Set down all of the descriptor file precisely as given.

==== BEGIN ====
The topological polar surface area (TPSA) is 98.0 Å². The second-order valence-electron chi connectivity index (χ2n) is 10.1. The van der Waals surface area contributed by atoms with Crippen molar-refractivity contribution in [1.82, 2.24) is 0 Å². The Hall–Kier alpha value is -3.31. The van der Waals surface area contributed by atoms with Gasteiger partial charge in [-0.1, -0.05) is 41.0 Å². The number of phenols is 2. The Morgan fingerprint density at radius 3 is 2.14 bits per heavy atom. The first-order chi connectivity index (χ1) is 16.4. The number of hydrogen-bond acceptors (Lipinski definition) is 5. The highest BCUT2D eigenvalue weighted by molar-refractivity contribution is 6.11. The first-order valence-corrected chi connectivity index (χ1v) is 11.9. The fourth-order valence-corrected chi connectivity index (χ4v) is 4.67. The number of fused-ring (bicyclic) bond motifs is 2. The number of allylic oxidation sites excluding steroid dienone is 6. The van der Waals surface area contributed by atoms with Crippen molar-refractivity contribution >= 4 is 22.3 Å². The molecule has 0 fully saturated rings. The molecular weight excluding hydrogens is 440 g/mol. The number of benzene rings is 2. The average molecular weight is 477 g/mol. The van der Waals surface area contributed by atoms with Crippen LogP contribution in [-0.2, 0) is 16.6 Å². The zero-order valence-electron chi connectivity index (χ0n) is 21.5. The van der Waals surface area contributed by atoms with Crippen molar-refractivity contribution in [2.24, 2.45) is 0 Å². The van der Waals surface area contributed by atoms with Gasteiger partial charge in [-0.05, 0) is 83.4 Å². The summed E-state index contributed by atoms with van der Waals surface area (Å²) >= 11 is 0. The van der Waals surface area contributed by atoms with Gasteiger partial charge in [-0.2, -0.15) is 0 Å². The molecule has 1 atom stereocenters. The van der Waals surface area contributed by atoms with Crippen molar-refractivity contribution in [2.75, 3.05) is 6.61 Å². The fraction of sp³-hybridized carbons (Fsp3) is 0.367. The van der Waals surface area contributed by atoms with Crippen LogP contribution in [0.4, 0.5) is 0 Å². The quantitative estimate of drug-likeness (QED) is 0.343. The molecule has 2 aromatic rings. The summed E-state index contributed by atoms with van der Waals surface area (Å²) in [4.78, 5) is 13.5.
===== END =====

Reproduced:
The topological polar surface area (TPSA) is 98.0 Å². The second-order valence-electron chi connectivity index (χ2n) is 10.1. The van der Waals surface area contributed by atoms with Crippen molar-refractivity contribution in [1.82, 2.24) is 0 Å². The Hall–Kier alpha value is -3.31. The van der Waals surface area contributed by atoms with Gasteiger partial charge in [-0.1, -0.05) is 41.0 Å². The number of phenols is 2. The Morgan fingerprint density at radius 3 is 2.14 bits per heavy atom. The first-order chi connectivity index (χ1) is 16.4. The number of hydrogen-bond acceptors (Lipinski definition) is 5. The highest BCUT2D eigenvalue weighted by molar-refractivity contribution is 6.11. The first-order valence-corrected chi connectivity index (χ1v) is 11.9. The fourth-order valence-corrected chi connectivity index (χ4v) is 4.67. The number of fused-ring (bicyclic) bond motifs is 2. The number of allylic oxidation sites excluding steroid dienone is 6. The van der Waals surface area contributed by atoms with Crippen molar-refractivity contribution >= 4 is 22.3 Å². The molecule has 0 fully saturated rings. The molecular weight excluding hydrogens is 440 g/mol. The number of benzene rings is 2. The average molecular weight is 477 g/mol. The van der Waals surface area contributed by atoms with Crippen LogP contribution in [-0.2, 0) is 16.6 Å². The zero-order valence-electron chi connectivity index (χ0n) is 21.5. The van der Waals surface area contributed by atoms with Crippen molar-refractivity contribution in [2.24, 2.45) is 0 Å². The van der Waals surface area contributed by atoms with Gasteiger partial charge in [-0.05, 0) is 83.4 Å². The summed E-state index contributed by atoms with van der Waals surface area (Å²) >= 11 is 0. The van der Waals surface area contributed by atoms with Gasteiger partial charge in [-0.2, -0.15) is 0 Å². The molecule has 1 atom stereocenters. The van der Waals surface area contributed by atoms with Crippen molar-refractivity contribution in [2.75, 3.05) is 6.61 Å². The fraction of sp³-hybridized carbons (Fsp3) is 0.367. The van der Waals surface area contributed by atoms with Crippen LogP contribution in [0.4, 0.5) is 0 Å². The quantitative estimate of drug-likeness (QED) is 0.343. The molecule has 2 aromatic rings. The summed E-state index contributed by atoms with van der Waals surface area (Å²) in [4.78, 5) is 13.5.